To build a marquetry picture we always take a prepared assembly board and put hot glue on the paper. Then we put the veneer face down in the glue and press it on the paper. All the elements of the picture are placed face down into the glue, working quickly. If the picture takes longer to put together, and the glue starts to gel, we add fresh hot glue with each additional piece. It is also possible to reheat the elements with an iron and remove or adjust them as required. When the picture is fully assembled, it is pressed flat onto the paper for a few hours using a piece of plexiglass.
By this method all the elements of the picture are pressed fully forward so that the picture face is perfectly flat. If there is any difference in the thickness of the materials they can be adjusted by sanding or scraping away from the back surface, since all pieces are glued in place on the paper face down.
Finally, a mastic of glue and sawdust can be applied to the back surface of the veneer, filling all gaps. It doesn't matter that this mastic creates a mess on the veneers, since the back surface is also the glue surface, and hot glue bonds to hot glue. The last step is to lightly sand away any bumps or roughness created by the mastic, once it dries. Now the picture is ready.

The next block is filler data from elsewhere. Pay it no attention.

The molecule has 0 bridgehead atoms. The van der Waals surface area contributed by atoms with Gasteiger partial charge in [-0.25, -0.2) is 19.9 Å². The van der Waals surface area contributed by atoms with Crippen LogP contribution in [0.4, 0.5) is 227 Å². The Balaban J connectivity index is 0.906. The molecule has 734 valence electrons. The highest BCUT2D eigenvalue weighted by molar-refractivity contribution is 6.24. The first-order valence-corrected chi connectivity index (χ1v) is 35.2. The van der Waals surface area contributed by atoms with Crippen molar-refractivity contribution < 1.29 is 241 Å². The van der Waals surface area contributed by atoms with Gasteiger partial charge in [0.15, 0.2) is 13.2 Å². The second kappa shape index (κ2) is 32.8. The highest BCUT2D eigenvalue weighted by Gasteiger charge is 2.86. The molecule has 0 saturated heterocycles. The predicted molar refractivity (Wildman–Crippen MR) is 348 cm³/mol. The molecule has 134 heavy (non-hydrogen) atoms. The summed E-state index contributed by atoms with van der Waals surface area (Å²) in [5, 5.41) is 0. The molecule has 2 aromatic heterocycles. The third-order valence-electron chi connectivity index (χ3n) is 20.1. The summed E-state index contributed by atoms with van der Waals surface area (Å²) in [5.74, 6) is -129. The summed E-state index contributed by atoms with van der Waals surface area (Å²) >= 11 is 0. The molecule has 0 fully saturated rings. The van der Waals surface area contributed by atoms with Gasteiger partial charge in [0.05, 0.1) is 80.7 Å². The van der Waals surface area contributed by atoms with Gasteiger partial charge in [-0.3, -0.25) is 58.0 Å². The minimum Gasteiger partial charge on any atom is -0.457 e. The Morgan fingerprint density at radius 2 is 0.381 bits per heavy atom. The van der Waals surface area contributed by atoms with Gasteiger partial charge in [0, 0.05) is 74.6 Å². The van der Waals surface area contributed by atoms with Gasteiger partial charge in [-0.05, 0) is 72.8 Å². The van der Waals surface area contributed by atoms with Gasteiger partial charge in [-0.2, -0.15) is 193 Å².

Cut away the paper around the picture and you have a marquetry panel that you can use directly, store for future use or send to another woodworker to use in his work. The picture is glued down on the final project with the Kraft paper on the face. After the glue sets, the worker applies water to the paper (which is now the matt surface showing) and the paper begins to dissolve. During several minutes of water application and scraping the paper and any glue residue is easily removed from the surface of the picture showing the beautiful marquetry for the first time. By this technique it is not necessary to remove any veneer at all and the surface is nice and flat, with mastic filling all the gaps, ready for finish.
I know you will have questions about this. Trust me, it is the greatest thing since sliced veneer.